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Thread: Tesla Surprises With Announcement of Returned Roadster

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    Tesla Surprises With Announcement of Returned Roadster

    Source: AutoVerdict
    November 17, 2017
    by Nick Saporito


    During yesterday's announcement of the Tesla Semi, company founder and CEO pulled out a surprise announcement. As sort of a bookend to yesterday's event, Elon Musk announced that the Tesla Roadster is returning. This time the Tesla Roadster will offer 7,375 pound-feet of torque and do 250 mph (yes, you read that right).*

    The new Roadster has matured quite significantly from the first version, a correlation with the company itself. This version actually looks like a fully-designed car, versus the first one that was sort of a hacked together Lotus. And it is quite beautiful.*

    There are some changes in setup from the first Roadster, as well. This one is more of a targa style with a removable roof panel. Additionally, Tesla says this one offers 2+2 seating, meaning two humans can (in theory) squeeze in the back.*

    Tesla says the new Roadster will be powered by a 200-kWh battery pack, which is enough juice to feed three electric motors; one on the front axle and two on the rear, meaning the Roadster is effectively all-wheel-drive. The total power system is supposedly good for 620 miles of range and a staggering zero to 60 mph time of just under 2.0 seconds.*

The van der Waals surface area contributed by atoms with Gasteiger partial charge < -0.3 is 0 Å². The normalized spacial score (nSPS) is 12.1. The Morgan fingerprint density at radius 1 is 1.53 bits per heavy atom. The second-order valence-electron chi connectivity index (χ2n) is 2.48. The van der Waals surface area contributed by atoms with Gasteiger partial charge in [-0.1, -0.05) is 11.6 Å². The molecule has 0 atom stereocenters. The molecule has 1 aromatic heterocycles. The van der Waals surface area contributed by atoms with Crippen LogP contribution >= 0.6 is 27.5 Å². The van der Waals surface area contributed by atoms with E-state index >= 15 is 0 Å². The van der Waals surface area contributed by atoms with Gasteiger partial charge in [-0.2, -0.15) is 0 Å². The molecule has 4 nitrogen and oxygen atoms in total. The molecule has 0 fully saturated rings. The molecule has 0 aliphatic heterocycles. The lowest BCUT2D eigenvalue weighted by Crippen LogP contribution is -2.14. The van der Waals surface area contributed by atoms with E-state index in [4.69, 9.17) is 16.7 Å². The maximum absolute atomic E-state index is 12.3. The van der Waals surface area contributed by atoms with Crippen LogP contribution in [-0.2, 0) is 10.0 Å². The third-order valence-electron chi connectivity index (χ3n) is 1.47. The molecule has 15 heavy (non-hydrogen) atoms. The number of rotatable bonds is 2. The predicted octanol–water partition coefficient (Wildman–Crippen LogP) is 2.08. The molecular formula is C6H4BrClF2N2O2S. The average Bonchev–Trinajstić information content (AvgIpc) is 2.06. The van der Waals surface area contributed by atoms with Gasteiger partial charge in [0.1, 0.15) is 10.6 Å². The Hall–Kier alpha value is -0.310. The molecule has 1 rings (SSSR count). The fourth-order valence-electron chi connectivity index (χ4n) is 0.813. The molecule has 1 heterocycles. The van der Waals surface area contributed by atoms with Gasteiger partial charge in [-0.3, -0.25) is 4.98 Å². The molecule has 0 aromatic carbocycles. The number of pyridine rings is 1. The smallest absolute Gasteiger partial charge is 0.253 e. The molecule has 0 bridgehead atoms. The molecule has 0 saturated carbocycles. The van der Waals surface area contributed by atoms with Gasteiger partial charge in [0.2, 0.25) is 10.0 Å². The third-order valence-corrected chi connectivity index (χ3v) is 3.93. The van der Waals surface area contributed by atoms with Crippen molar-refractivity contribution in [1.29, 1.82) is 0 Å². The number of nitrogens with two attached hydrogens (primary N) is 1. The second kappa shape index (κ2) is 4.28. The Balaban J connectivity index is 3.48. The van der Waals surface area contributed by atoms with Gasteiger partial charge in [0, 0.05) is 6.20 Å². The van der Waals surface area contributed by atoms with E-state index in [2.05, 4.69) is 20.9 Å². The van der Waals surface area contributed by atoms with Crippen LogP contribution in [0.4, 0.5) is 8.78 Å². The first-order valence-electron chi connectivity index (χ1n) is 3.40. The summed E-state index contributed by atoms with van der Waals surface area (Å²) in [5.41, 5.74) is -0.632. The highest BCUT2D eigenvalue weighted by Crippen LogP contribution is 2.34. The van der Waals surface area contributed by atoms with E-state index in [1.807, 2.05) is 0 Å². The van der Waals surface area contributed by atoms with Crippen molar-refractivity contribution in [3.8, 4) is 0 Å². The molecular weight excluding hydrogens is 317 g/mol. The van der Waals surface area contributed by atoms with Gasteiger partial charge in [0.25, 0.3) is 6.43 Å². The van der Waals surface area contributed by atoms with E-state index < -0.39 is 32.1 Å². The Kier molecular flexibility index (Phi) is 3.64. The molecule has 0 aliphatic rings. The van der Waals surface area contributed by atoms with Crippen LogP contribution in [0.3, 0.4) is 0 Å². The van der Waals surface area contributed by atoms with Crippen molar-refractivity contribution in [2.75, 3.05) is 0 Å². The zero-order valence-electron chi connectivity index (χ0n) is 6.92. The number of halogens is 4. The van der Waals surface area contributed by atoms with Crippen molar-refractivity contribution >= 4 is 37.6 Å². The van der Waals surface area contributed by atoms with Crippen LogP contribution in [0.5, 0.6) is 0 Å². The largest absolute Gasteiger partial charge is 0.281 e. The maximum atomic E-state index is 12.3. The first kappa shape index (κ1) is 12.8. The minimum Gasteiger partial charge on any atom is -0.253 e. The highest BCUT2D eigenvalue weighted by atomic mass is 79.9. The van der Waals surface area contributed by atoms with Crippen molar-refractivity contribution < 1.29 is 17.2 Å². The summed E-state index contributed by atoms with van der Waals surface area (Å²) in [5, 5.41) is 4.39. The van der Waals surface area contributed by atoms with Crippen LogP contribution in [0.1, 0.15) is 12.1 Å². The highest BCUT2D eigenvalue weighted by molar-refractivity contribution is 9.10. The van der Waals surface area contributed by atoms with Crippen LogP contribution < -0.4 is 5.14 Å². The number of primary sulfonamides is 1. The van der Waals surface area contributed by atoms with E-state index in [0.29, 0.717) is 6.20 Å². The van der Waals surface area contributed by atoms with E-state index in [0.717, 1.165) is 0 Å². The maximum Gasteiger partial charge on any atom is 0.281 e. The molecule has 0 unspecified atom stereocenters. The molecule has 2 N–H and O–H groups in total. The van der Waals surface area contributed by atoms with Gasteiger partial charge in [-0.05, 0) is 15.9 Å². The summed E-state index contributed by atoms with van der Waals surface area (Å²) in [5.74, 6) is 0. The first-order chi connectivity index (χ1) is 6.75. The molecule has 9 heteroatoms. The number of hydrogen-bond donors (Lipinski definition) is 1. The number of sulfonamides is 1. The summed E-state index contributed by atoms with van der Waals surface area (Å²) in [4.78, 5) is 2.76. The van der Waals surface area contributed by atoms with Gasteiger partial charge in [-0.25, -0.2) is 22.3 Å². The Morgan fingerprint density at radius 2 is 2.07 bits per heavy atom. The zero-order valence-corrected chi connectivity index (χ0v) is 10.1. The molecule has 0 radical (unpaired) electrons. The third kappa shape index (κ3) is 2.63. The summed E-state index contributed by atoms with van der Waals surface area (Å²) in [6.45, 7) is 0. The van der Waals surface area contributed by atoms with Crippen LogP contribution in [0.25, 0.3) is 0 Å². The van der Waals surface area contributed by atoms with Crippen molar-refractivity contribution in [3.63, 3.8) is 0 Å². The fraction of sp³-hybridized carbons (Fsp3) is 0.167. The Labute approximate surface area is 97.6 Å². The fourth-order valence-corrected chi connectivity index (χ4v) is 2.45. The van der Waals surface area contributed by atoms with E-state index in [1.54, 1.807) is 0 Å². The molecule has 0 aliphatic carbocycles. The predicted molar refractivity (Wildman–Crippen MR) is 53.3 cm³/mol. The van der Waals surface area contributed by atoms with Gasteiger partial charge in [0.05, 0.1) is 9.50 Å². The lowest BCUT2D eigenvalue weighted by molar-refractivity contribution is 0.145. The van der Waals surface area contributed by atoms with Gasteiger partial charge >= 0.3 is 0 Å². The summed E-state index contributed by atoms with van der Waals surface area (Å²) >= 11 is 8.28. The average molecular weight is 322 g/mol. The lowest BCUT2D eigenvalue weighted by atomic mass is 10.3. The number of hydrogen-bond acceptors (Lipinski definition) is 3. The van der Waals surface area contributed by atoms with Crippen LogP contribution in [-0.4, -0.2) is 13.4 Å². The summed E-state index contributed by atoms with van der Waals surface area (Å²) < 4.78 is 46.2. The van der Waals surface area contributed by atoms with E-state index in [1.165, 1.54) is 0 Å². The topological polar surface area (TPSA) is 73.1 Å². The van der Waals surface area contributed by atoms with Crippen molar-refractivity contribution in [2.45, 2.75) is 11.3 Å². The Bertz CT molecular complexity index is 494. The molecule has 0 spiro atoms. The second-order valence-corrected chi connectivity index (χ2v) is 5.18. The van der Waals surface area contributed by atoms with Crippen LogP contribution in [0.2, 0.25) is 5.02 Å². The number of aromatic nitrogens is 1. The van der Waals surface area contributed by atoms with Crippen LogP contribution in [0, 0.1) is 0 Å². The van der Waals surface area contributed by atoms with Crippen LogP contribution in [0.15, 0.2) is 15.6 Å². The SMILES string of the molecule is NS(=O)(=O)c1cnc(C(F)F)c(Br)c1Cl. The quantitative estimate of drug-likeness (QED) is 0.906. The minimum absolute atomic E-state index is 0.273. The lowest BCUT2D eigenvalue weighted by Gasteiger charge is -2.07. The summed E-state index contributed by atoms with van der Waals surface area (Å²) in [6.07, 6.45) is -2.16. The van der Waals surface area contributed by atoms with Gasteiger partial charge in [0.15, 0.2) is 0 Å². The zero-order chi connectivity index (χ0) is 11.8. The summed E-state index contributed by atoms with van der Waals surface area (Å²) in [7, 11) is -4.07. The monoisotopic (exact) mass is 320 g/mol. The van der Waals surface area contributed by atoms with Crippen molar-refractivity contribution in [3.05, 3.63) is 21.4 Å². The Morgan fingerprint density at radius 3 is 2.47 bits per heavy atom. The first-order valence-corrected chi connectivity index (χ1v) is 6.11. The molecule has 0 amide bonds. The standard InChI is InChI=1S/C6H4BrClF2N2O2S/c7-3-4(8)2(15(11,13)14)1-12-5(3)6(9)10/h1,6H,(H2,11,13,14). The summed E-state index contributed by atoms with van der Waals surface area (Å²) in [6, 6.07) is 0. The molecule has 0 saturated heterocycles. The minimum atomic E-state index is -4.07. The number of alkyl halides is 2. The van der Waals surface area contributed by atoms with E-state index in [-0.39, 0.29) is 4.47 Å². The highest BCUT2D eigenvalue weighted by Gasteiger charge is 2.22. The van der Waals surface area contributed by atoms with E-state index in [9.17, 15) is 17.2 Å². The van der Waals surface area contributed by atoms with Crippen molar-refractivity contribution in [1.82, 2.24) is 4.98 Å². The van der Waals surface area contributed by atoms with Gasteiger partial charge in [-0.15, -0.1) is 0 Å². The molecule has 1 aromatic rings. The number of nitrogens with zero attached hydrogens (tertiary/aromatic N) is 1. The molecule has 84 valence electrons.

Naturally, this new Tesla Roadster isn't going to come cheap. Tesla is saying it will cost $200,000, while the first 1,000 units will actually be $250,000 as part of a "Founder's Series" edition. If you're interested in one, you can put down a $50,000 deposit today for it.*

    Tesla is quoting 2020 as the timeframe for putting the Roadster into production. Given Tesla's history with production targets, we should probably take that bit of news with a grain of salt.*





    Read full article at AutoVerdict

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    Senior Member Andrew_L's Avatar
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    I have heard a lot of people dispute the 0-60 time saying there isn't enough down force in the design to handle that. I guess we will have to wait and see.

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    Senior Member Tone's Avatar
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    Quote Originally Posted by Andrew_L View Post
    I have heard a lot of people dispute the 0-60 time saying there isn't enough down force in the design to handle that. I guess we will have to wait and see.
    Downforce isn't really a factor in the zero to sixty run. Torque to the wheels, weight and mechanical grip are the big factors.

    It's a sign that Tesla is anticipating steady improvements in battery density (lighter, more power) and street tires (grip) between now and 2020.

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    Senior Editor arutherford's Avatar
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    Quote Originally Posted by Tone View Post
    Downforce isn't really a factor in the zero to sixty run. Torque to the wheels, weight and mechanical grip are the big factors.

    It's a sign that Tesla is anticipating steady improvements in battery density (lighter, more power) and street tires (grip) between now and 2020.
    About that target date...

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